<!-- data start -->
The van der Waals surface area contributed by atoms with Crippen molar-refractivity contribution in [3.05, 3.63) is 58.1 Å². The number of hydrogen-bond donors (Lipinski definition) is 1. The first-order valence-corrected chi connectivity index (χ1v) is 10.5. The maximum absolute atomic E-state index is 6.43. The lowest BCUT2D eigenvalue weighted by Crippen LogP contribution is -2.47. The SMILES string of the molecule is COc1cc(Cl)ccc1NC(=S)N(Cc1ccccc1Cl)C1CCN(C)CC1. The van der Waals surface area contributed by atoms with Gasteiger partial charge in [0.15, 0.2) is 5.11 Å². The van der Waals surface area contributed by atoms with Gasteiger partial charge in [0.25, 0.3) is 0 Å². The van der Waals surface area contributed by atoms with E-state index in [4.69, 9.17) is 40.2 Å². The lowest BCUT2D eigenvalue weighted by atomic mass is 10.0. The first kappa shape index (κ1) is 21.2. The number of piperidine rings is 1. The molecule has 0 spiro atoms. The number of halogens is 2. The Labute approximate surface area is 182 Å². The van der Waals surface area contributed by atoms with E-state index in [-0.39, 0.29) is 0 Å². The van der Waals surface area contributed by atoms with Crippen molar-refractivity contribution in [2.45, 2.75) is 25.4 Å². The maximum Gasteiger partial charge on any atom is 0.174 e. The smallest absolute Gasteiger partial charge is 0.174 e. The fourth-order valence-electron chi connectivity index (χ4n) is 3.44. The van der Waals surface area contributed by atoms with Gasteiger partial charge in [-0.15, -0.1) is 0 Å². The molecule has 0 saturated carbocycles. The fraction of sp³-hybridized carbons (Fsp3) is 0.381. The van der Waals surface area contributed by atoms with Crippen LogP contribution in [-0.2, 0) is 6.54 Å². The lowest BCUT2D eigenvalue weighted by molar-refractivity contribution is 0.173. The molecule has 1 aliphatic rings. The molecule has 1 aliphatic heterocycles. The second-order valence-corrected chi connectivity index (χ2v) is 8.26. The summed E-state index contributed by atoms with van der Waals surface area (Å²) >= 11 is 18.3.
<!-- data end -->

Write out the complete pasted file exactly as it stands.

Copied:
The van der Waals surface area contributed by atoms with Crippen molar-refractivity contribution in [3.05, 3.63) is 58.1 Å². The number of hydrogen-bond donors (Lipinski definition) is 1. The first-order valence-corrected chi connectivity index (χ1v) is 10.5. The maximum absolute atomic E-state index is 6.43. The lowest BCUT2D eigenvalue weighted by Crippen LogP contribution is -2.47. The SMILES string of the molecule is COc1cc(Cl)ccc1NC(=S)N(Cc1ccccc1Cl)C1CCN(C)CC1. The van der Waals surface area contributed by atoms with Gasteiger partial charge in [0.15, 0.2) is 5.11 Å². The van der Waals surface area contributed by atoms with Gasteiger partial charge in [0.25, 0.3) is 0 Å². The van der Waals surface area contributed by atoms with E-state index in [4.69, 9.17) is 40.2 Å². The lowest BCUT2D eigenvalue weighted by atomic mass is 10.0. The first kappa shape index (κ1) is 21.2. The number of piperidine rings is 1. The molecule has 0 spiro atoms. The number of halogens is 2. The Labute approximate surface area is 182 Å². The van der Waals surface area contributed by atoms with E-state index in [-0.39, 0.29) is 0 Å². The van der Waals surface area contributed by atoms with Crippen molar-refractivity contribution in [2.45, 2.75) is 25.4 Å². The maximum Gasteiger partial charge on any atom is 0.174 e. The smallest absolute Gasteiger partial charge is 0.174 e. The fourth-order valence-electron chi connectivity index (χ4n) is 3.44. The van der Waals surface area contributed by atoms with Gasteiger partial charge in [-0.15, -0.1) is 0 Å². The molecule has 0 saturated carbocycles. The fraction of sp³-hybridized carbons (Fsp3) is 0.381. The van der Waals surface area contributed by atoms with Crippen LogP contribution in [-0.2, 0) is 6.54 Å². The lowest BCUT2D eigenvalue weighted by molar-refractivity contribution is 0.173. The molecule has 1 aliphatic rings. The molecule has 1 aliphatic heterocycles. The second-order valence-corrected chi connectivity index (χ2v) is 8.26. The summed E-state index contributed by atoms with van der Waals surface area (Å²) >= 11 is 18.3.